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Sandra Foy "Sandra" (Manchester)

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Chains of Sand
Chains of Sand
by Jemma Wayne
Edition: Paperback
Price: £8.99

1 of 2 people found the following review helpful
5.0 out of 5 stars I thought the title of the book and the cover were absolutely perfect. Udi is a 26yr old, 9 Jun. 2016
This review is from: Chains of Sand (Paperback)
Chains Of sand is an emotive book, dealing as it does with the Israel / Palestine conflict. This is Israel’s story and the very human cost of living in a war zone with constant fear. I thought the title of the book and the cover were absolutely perfect.

Udi is a 26yr old, and deeply dissatisfied with his life in Israel. On the one hand he serves his country, fighting for Israel against Hamas in Gaza. But on the other hand he is frequently humiliated by being refused entry to bars and cafes because of his darker skin colour. Udi feels something of an outsider in his own country and has decided he is going to move to London.

Daniel is 29 years old and a Jewish investment banker living in London.He feel the pull of the homeland of Israel strongly, feeling an outsider in London and despite his family and friends fears for him moving to a war zone he is determined to move to Israel, join the army and make a new life for himself in the country where he feels he belongs.

A decade earlier, Dara, a young Jewish girl and Kaseem, a muslim Arab, are living in Jerusalem in a forbidden relationship that looks to have no future.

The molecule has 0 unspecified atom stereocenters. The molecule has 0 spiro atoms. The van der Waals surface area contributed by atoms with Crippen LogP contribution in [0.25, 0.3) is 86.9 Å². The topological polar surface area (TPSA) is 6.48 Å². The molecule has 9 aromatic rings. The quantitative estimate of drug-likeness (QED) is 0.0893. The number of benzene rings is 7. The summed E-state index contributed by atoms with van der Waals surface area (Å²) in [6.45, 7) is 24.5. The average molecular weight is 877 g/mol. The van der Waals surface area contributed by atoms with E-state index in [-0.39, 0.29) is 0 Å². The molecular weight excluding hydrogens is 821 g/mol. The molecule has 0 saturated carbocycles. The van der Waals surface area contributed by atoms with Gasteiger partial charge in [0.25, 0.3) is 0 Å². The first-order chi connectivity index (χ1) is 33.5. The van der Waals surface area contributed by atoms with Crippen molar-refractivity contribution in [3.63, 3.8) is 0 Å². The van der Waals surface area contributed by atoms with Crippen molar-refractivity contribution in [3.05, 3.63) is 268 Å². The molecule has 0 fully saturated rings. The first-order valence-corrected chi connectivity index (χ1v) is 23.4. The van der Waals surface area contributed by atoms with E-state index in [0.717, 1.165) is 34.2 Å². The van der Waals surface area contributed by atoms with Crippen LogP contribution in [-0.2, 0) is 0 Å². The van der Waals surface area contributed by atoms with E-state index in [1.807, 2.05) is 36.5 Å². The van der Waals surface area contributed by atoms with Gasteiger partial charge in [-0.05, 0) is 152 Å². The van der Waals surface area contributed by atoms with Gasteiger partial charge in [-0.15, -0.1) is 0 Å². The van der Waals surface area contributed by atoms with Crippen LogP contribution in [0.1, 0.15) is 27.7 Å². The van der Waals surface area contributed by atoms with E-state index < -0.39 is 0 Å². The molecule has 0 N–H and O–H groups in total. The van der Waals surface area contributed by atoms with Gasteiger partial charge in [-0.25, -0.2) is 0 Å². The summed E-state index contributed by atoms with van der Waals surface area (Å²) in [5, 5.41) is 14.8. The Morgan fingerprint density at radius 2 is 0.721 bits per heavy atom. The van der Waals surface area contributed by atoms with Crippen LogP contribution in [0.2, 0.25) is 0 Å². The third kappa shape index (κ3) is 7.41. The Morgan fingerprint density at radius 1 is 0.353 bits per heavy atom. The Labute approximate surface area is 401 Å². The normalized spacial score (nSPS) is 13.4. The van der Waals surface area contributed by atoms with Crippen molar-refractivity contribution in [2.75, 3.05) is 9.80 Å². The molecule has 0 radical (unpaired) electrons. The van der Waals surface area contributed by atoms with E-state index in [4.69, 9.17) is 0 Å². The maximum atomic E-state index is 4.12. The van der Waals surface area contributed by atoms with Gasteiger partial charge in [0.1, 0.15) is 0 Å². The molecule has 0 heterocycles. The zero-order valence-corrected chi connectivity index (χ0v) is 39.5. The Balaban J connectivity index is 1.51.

Three stories are interlinked and I could see quite early on how that was going to happen, but it is no less a book for that. In fact that probably makes the book all the more poignant.

This is a beautifully written book, a searing account of love, loss, identity and belonging. The characters were so well-developed and I took them to my heart even when I disagreed with their choices. Following Udi’s story made me feel that Daniel was at times a little self-indulgent, but the issues dealt with are complex and really give pause for thought.

Whilst this book is the story of what it is to be Jewish and Israeli, it is far from a glorified account. The author does not flinch away from the dark side of Israel and the chapter when a female character on a bus refuses to move for a male is sickening.

There are many different angles that the author comes from, delving deep into the Jewish psyche where nothing is black and white. This is not an easy book to read but it is so worthwhile and deserves to be widely read, especially by people whose knowledge of Israel come directly from the propaganda spouted by the western media.

Many thanks to publishers Legend Press for sending me a copy as part of the Legend 100 club.

Here Be Dragons: A Short Story
Here Be Dragons: A Short Story
Price: £1.99

5.0 out of 5 stars never getting carried away with fanciful endings that can often ruin good stories. I have never been disappointed by an ..., 1 Jun. 2016